By NEIL HARTNELL
Tribune Business Editor
A Tax Coalition co-chair yesterday said he believes a Bahamian income tax will be “the subject of great discussion, if not already on the books”, within a decade due to it being the only equitable reform option.
Gowon Bowe told Tribune Business that while he “did not want to open the floodgates” to further talk of taxes with VAT already on the immediate horizon, the Bahamas would ultimately have to consider income tax if it wanted to link taxation to ‘ability to pay’.
Suggesting that a corporate income tax was unlikely because it would deter business growth, Mr Bowe said the personal variety was the option to take if ‘progressive tax reform’ was the Bahamas’ ultimate goal.
Many countries that had implemented Value-Added Tax (VAT), such as Barbados, also had some kind of income tax, and Mr Bowe said the National Insurance Board (NIB) system meant the Bahamas was “not so far away” from having one itself.
Yet he emphasised that, as with VAT, any income tax had to be accompanied by checks and balances on the Government’s spending - the likes of a Fiscal Responsibilities Act, Freedom of Information Act, and balanced Budget amendments.
“If you had to say ultimately where we will end up, if we want people to pay in proportion to their earnings, income tax is where we will end up,” Mr Bowe told Tribune Business.
“In my mind, in the next 10 years, if income tax is not accepted and put on the books, it will be a subject of great discussion.”
While income tax was largely viewed as the most progressive and equitable reform option for the Bahamas, it was rejected by the Government in favour of VAT for other reasons.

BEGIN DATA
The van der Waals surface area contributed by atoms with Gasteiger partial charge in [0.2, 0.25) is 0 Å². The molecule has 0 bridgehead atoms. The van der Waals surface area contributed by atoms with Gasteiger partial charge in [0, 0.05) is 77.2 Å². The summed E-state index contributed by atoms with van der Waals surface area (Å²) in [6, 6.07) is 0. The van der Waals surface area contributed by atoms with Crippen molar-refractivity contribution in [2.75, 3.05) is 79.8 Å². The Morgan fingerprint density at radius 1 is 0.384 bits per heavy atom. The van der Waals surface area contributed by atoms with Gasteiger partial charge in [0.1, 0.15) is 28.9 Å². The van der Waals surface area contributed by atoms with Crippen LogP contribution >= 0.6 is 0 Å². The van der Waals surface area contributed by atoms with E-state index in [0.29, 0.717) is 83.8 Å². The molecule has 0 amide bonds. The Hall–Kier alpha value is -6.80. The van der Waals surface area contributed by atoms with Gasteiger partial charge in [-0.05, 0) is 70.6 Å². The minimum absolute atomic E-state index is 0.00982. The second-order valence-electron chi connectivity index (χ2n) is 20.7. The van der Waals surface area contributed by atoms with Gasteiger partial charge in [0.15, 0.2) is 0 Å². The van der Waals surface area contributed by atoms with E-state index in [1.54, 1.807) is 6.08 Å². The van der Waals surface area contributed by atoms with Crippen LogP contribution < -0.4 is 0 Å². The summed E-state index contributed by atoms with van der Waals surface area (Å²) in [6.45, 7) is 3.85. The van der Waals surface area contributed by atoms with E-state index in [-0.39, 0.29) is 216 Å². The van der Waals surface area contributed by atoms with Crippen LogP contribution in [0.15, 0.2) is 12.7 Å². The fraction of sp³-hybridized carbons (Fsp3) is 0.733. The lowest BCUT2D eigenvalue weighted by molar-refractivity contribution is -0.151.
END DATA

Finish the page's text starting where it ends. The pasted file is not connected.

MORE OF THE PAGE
Income tax, with its annual filing demands on businesses and individuals, would likely be a great cultural shock for many Bahamians, creating immediate problems of non-compliance - both wilful and by mistake.
It is also seen as relatively complex and expensive to administer, and there are concerns that wealthier taxpayers would be able to either avoid or evade an income tax - once more transferring the burden back on to the lower and middle classes.
While ruling out any income tax “before the next election”, and possibly the one after it, Mr Bowe said it was likely “the only progressive and equitable” option open to the Bahamas.
While VAT would “broaden the base” by capturing services for the first time, Mr Bowe said it remained a regressive, inequitable tax similar to Customs Duties.
This is because VAT, as a consumption tax, will see lower and middle income Bahamians spend proportionately more of their earnings on taxation than the upper classes.
It was for this reason, said Mr Bowe, that countries implementing VAT also had an income tax because it was seen as “a balancing mechanism” for the redistribution of wealth to those on society’s margins.
With the Bahamas already possessing something akin to a payroll tax via the National Insurance Board (NIB), he added: “It’s just a matter of saying: ‘We want high earners to pay more’.
“Every country around the world is trying to tighten the net on tax evasion and avoidance, and get people to pay their fair share.
“Income tax, in some form or fashion, is the only progressive tax we can hang our hats on in the not too distant future.”
The timing, and need, for an income tax will also be dependent on how successful VAT is as a revenue-raising mechanism.